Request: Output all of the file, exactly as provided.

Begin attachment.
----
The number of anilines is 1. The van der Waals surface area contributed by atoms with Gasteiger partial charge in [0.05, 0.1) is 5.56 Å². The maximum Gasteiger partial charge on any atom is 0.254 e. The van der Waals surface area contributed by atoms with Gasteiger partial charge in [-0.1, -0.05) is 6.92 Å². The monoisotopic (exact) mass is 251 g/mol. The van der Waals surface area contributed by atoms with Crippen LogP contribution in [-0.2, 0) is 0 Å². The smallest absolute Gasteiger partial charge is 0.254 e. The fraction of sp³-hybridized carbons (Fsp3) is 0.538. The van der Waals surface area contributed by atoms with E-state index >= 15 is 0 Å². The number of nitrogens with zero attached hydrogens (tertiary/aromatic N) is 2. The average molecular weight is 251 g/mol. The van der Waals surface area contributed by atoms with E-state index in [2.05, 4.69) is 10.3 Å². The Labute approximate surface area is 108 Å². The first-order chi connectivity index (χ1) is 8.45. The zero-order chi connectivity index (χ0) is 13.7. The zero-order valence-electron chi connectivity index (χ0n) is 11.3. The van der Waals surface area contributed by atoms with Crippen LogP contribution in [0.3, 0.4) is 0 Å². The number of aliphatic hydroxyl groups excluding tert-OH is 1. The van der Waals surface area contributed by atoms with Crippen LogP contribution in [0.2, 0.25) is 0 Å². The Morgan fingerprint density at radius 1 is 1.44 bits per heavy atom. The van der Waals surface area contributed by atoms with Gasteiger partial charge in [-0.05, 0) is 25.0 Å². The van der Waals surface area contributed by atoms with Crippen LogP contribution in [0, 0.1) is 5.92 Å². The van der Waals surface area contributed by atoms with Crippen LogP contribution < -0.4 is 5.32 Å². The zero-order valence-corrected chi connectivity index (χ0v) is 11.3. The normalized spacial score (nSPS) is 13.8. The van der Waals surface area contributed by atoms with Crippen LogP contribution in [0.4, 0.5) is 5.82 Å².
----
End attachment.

The number of anilines is 1. The van der Waals surface area contributed by atoms with Gasteiger partial charge in [0.05, 0.1) is 5.56 Å². The maximum Gasteiger partial charge on any atom is 0.254 e. The van der Waals surface area contributed by atoms with Gasteiger partial charge in [-0.1, -0.05) is 6.92 Å². The monoisotopic (exact) mass is 251 g/mol. The van der Waals surface area contributed by atoms with Crippen LogP contribution in [-0.2, 0) is 0 Å². The smallest absolute Gasteiger partial charge is 0.254 e. The fraction of sp³-hybridized carbons (Fsp3) is 0.538. The van der Waals surface area contributed by atoms with E-state index >= 15 is 0 Å². The number of nitrogens with zero attached hydrogens (tertiary/aromatic N) is 2. The average molecular weight is 251 g/mol. The van der Waals surface area contributed by atoms with E-state index in [2.05, 4.69) is 10.3 Å². The Labute approximate surface area is 108 Å². The first-order chi connectivity index (χ1) is 8.45. The zero-order chi connectivity index (χ0) is 13.7. The zero-order valence-electron chi connectivity index (χ0n) is 11.3. The van der Waals surface area contributed by atoms with Crippen LogP contribution in [0.3, 0.4) is 0 Å². The number of aliphatic hydroxyl groups excluding tert-OH is 1. The van der Waals surface area contributed by atoms with Crippen LogP contribution in [0.2, 0.25) is 0 Å². The Morgan fingerprint density at radius 1 is 1.44 bits per heavy atom. The van der Waals surface area contributed by atoms with Gasteiger partial charge in [-0.05, 0) is 25.0 Å². The van der Waals surface area contributed by atoms with Crippen LogP contribution in [0, 0.1) is 5.92 Å². The van der Waals surface area contributed by atoms with Crippen LogP contribution < -0.4 is 5.32 Å². The zero-order valence-corrected chi connectivity index (χ0v) is 11.3. The normalized spacial score (nSPS) is 13.8. The van der Waals surface area contributed by atoms with Crippen LogP contribution in [0.4, 0.5) is 5.82 Å².